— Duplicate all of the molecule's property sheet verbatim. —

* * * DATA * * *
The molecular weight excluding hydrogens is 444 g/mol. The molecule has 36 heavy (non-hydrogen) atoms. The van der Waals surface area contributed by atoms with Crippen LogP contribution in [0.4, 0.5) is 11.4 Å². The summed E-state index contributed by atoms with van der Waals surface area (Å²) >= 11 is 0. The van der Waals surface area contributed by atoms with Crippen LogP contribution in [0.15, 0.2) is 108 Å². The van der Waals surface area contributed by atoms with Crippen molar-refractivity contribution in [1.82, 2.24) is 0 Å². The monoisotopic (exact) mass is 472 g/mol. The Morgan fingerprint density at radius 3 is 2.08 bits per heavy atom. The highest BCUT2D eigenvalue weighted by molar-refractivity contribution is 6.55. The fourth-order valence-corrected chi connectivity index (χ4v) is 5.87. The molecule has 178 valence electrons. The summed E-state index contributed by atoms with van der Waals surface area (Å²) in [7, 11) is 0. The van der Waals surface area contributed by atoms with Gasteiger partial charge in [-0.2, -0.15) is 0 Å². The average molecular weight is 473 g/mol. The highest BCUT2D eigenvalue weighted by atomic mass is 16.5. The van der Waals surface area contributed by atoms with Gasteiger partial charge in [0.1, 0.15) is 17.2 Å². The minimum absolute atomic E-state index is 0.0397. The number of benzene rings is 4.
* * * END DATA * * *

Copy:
The molecular weight excluding hydrogens is 444 g/mol. The molecule has 36 heavy (non-hydrogen) atoms. The van der Waals surface area contributed by atoms with Crippen LogP contribution in [0.4, 0.5) is 11.4 Å². The summed E-state index contributed by atoms with van der Waals surface area (Å²) >= 11 is 0. The van der Waals surface area contributed by atoms with Crippen LogP contribution in [0.15, 0.2) is 108 Å². The van der Waals surface area contributed by atoms with Crippen molar-refractivity contribution in [1.82, 2.24) is 0 Å². The monoisotopic (exact) mass is 472 g/mol. The Morgan fingerprint density at radius 3 is 2.08 bits per heavy atom. The highest BCUT2D eigenvalue weighted by molar-refractivity contribution is 6.55. The fourth-order valence-corrected chi connectivity index (χ4v) is 5.87. The molecule has 178 valence electrons. The summed E-state index contributed by atoms with van der Waals surface area (Å²) in [7, 11) is 0. The van der Waals surface area contributed by atoms with Gasteiger partial charge in [-0.2, -0.15) is 0 Å². The average molecular weight is 473 g/mol. The highest BCUT2D eigenvalue weighted by atomic mass is 16.5. The van der Waals surface area contributed by atoms with Gasteiger partial charge in [0.1, 0.15) is 17.2 Å². The minimum absolute atomic E-state index is 0.0397. The number of benzene rings is 4.